In 1989, a terrified pregnant 17-year-old girl sat on an examining table at an abortion clinic, asking over and over to be allowed to see her dad, who had driven her there that day. Over and over again, the abortion workers refused. This was best, they said. A familiar refrain – Jacquie’s dad had said the same thing, and so had his girlfriend. So had her mom, the baby’s father, and his mother, too. “You don’t really want a baby.” “You would have to get married, and you know you don’t want to be married right now.” No one even discussed other options – they didn’t really exist. “This is best.” Yet that day, abortion workers finally relented to Jacquie’s pleas, and she told her father she wanted to go home. That day, Jacquie and the little life growing inside left the clinic, still whole.
Back home, though, there was no one to turn to, and no support. Her parents had divorced just over a year earlier, and her mom and sisters moved half an hour away. Jacquie lived with her dad, but he was almost always gone at work, playing in his band, or with his girlfriend, and loneliness was pretty much all there was to be found at home. Her boyfriend of two and a half years had no desire for the baby, and he told her to “get rid of it” when she revealed the pregnancy. Friends at school slept around continually and had no use for pregnancy or little ones. Not long after she had walked away from the clinic, Jacquie found herself back inside, convinced by her boyfriend to return, and this time, she would leave with a wound that would never fully heal.
“It was the worst day of my life,” she would later write – “horrifying.” She remembers very little – not a single doctor or nurse. Just the excruciating cramps that followed the abortion, the noise of the suction machine, and the sight of uterine contents flushing through the tube. The quick and easy fix that was promised became the beginning of a downward spiral into cheating on her boyfriend, partying, and promiscuity. “I didn’t like myself,” Jacquie recalls.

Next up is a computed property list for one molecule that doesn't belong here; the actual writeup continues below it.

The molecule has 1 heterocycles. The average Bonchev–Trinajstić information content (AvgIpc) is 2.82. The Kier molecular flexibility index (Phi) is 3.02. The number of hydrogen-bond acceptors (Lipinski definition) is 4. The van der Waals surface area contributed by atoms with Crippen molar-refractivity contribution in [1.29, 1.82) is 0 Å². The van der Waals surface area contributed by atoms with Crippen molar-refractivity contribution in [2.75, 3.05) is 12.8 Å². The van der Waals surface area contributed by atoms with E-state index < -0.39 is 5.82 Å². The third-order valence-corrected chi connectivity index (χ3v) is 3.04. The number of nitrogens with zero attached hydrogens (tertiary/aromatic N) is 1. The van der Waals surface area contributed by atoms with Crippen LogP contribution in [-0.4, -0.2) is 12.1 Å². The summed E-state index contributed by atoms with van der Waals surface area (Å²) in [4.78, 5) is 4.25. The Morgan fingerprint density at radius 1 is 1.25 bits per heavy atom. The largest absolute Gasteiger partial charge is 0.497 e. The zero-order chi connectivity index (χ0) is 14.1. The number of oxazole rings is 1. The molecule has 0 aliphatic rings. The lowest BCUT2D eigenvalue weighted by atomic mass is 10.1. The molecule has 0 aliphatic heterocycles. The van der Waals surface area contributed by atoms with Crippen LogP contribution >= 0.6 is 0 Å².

That could be the end, except for a Savior who gives beauty for ashes. A Savior whom Jacquie encountered nearly a decade later, offering the forgiveness and healing that had so long eluded her. In 1998, while seeking counseling during a difficult marriage, Jacquie met Jesus Christ, who transformed the once-terrified, ashamed teenager into a vibrant woman passionate for life and truth. “I have found so much healing,” she shared recently; “I am no longer hiding behind it. I know Christ loves me, and wants me to help others make better choices and heal through Him.”
The road to healing is never simple or easy, but several things helped – a women’s retreat at church in 2005, where a pastor’s wife shared her testimony of healing from abortion and opened a floodgate for Jacquie. This woman’s testimony was a catalyst for taking specific, and often painful, steps to better restoration. Praying was key, but so was taking a class at the local crisis pregnancy center and using the book Surrendering the Secret, which Jacquie highly recommends for anyone healing from an abortion. That, and telling others, “The more you are open, the less Satan can keep you feeling ashamed.”
Today, Jacquie is married to a godly husband and has three beautiful children. She speaks openly with her oldest daughter, now a teenager, about her abortion, and she uses every opportunity to reach the young women around her, even through simple means like taking her daughter and a friend to see October Baby, and using the movie as a catalyst to talk to the girls about the gift of life. She shares her testimony wherever possible, and she prays for God to open more doors. She is also preparing to begin advocacy training with the local crisis pregnancy clinic, and she prays for God to bring young women to her when they are in crisis.
Jacquie’s experience gives fellow pro-life advocates a glimpse not only into how to love women who have suffered from abortion, but also into reaching women in crisis. While there was no support for Jacquie as a teenager, she is adamant that if she had received even one person’s encouragement to keep her baby, it would have made all the difference for her – just one voice. Being shown that she was carrying a life would also have changed her decision.
No information was available on what a pregnancy really “was,” and Planned Parenthood, of course, insisted that nothing but tissue was being destroyed. Ultrasound ministry is another avenue Jacquie is passionate about – it wasn’t available when she was faced with her decision, and having now seen ultrasounds performed, she knows that it would have communicated powerfully with her. And despite the healing and restoration, she also wants women faced with this decision to know that “it will hurt emotionally forever. The pain never goes away.” Wounds heal, but scars remain.
And for women who have already made this choice? “I would ask them if they know Christ. He is where they will find their peace.” The peace that can take the pain and shame of a teenage girl and transform it into joy and passion, and turn the wounds of a young woman into a powerful testimony for restoration and life. Beauty for ashes.
“He has sent me to bind up the brokenhearted, to proclaim freedom for the captives and release from darkness for the prisoners. . .to comfort all who mourn, and provide for those who grieve in Zion — to bestow on them a crown of beauty instead of ashes, the oil of joy instead of mourning, and a garment of praise instead of a spirit of despair.” – Isaiah 61:1-3